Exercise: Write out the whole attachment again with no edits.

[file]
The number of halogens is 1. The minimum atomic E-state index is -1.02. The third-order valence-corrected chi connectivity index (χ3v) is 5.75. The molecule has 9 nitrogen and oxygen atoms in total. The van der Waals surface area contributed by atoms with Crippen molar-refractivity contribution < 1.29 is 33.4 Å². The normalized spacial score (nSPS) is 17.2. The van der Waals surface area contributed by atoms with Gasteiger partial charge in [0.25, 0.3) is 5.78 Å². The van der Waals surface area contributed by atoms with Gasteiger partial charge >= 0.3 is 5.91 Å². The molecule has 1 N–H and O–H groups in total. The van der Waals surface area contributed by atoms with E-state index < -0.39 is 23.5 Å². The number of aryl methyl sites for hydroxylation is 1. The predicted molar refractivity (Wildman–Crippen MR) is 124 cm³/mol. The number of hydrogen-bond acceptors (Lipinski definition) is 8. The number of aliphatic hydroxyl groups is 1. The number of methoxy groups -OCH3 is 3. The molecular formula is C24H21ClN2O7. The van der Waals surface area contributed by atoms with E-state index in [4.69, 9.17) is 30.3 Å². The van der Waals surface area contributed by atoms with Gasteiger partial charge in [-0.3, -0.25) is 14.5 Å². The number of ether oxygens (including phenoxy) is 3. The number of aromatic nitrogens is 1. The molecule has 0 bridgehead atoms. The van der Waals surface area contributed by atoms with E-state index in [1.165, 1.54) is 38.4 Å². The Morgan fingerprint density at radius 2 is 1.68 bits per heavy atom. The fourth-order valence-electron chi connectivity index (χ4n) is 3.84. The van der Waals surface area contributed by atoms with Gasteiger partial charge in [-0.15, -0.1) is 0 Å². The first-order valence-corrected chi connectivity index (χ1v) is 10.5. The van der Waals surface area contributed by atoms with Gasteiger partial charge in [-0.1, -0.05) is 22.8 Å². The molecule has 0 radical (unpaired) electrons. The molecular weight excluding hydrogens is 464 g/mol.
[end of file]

The number of halogens is 1. The minimum atomic E-state index is -1.02. The third-order valence-corrected chi connectivity index (χ3v) is 5.75. The molecule has 9 nitrogen and oxygen atoms in total. The van der Waals surface area contributed by atoms with Crippen molar-refractivity contribution < 1.29 is 33.4 Å². The normalized spacial score (nSPS) is 17.2. The van der Waals surface area contributed by atoms with Gasteiger partial charge in [0.25, 0.3) is 5.78 Å². The van der Waals surface area contributed by atoms with Gasteiger partial charge >= 0.3 is 5.91 Å². The molecule has 1 N–H and O–H groups in total. The van der Waals surface area contributed by atoms with E-state index < -0.39 is 23.5 Å². The number of aryl methyl sites for hydroxylation is 1. The predicted molar refractivity (Wildman–Crippen MR) is 124 cm³/mol. The number of hydrogen-bond acceptors (Lipinski definition) is 8. The number of aliphatic hydroxyl groups is 1. The number of methoxy groups -OCH3 is 3. The molecular formula is C24H21ClN2O7. The van der Waals surface area contributed by atoms with E-state index in [4.69, 9.17) is 30.3 Å². The van der Waals surface area contributed by atoms with Gasteiger partial charge in [-0.3, -0.25) is 14.5 Å². The number of ether oxygens (including phenoxy) is 3. The number of aromatic nitrogens is 1. The molecule has 0 bridgehead atoms. The van der Waals surface area contributed by atoms with E-state index in [1.165, 1.54) is 38.4 Å². The Morgan fingerprint density at radius 2 is 1.68 bits per heavy atom. The fourth-order valence-electron chi connectivity index (χ4n) is 3.84. The van der Waals surface area contributed by atoms with Gasteiger partial charge in [-0.15, -0.1) is 0 Å². The first-order valence-corrected chi connectivity index (χ1v) is 10.5. The van der Waals surface area contributed by atoms with Gasteiger partial charge in [-0.1, -0.05) is 22.8 Å². The molecule has 0 radical (unpaired) electrons. The molecular weight excluding hydrogens is 464 g/mol.